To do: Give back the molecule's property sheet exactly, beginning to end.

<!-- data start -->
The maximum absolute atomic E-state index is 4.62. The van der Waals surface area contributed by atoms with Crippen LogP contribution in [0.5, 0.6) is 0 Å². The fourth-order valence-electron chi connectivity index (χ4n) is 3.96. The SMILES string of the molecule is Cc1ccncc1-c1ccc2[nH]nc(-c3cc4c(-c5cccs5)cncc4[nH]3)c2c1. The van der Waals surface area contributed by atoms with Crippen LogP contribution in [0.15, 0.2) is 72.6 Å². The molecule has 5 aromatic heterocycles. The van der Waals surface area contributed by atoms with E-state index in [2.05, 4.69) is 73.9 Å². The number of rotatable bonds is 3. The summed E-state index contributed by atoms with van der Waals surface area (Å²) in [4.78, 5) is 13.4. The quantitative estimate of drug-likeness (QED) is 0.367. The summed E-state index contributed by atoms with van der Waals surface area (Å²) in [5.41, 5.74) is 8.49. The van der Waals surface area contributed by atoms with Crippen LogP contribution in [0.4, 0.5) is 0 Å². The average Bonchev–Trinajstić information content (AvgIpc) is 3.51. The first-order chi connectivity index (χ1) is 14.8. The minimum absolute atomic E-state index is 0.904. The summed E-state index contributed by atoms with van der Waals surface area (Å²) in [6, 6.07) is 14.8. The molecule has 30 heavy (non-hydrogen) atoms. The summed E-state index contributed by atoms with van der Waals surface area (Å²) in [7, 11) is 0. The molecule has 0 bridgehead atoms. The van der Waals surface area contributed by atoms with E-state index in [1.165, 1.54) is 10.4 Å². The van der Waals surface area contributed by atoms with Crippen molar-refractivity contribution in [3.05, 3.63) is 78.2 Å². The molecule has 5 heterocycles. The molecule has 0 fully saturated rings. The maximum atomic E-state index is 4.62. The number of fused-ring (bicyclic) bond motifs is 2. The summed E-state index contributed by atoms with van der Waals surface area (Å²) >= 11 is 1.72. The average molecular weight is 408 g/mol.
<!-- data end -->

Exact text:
The maximum absolute atomic E-state index is 4.62. The van der Waals surface area contributed by atoms with Crippen LogP contribution in [0.5, 0.6) is 0 Å². The fourth-order valence-electron chi connectivity index (χ4n) is 3.96. The SMILES string of the molecule is Cc1ccncc1-c1ccc2[nH]nc(-c3cc4c(-c5cccs5)cncc4[nH]3)c2c1. The van der Waals surface area contributed by atoms with Crippen LogP contribution in [0.15, 0.2) is 72.6 Å². The molecule has 5 aromatic heterocycles. The van der Waals surface area contributed by atoms with E-state index in [2.05, 4.69) is 73.9 Å². The number of rotatable bonds is 3. The summed E-state index contributed by atoms with van der Waals surface area (Å²) in [4.78, 5) is 13.4. The quantitative estimate of drug-likeness (QED) is 0.367. The summed E-state index contributed by atoms with van der Waals surface area (Å²) in [5.41, 5.74) is 8.49. The van der Waals surface area contributed by atoms with Crippen LogP contribution in [0.4, 0.5) is 0 Å². The average Bonchev–Trinajstić information content (AvgIpc) is 3.51. The first-order chi connectivity index (χ1) is 14.8. The minimum absolute atomic E-state index is 0.904. The summed E-state index contributed by atoms with van der Waals surface area (Å²) in [6, 6.07) is 14.8. The molecule has 30 heavy (non-hydrogen) atoms. The summed E-state index contributed by atoms with van der Waals surface area (Å²) in [7, 11) is 0. The molecule has 0 bridgehead atoms. The van der Waals surface area contributed by atoms with E-state index in [1.165, 1.54) is 10.4 Å². The van der Waals surface area contributed by atoms with Crippen molar-refractivity contribution in [3.05, 3.63) is 78.2 Å². The molecule has 5 heterocycles. The molecule has 0 fully saturated rings. The maximum atomic E-state index is 4.62. The number of fused-ring (bicyclic) bond motifs is 2. The summed E-state index contributed by atoms with van der Waals surface area (Å²) >= 11 is 1.72. The average molecular weight is 408 g/mol.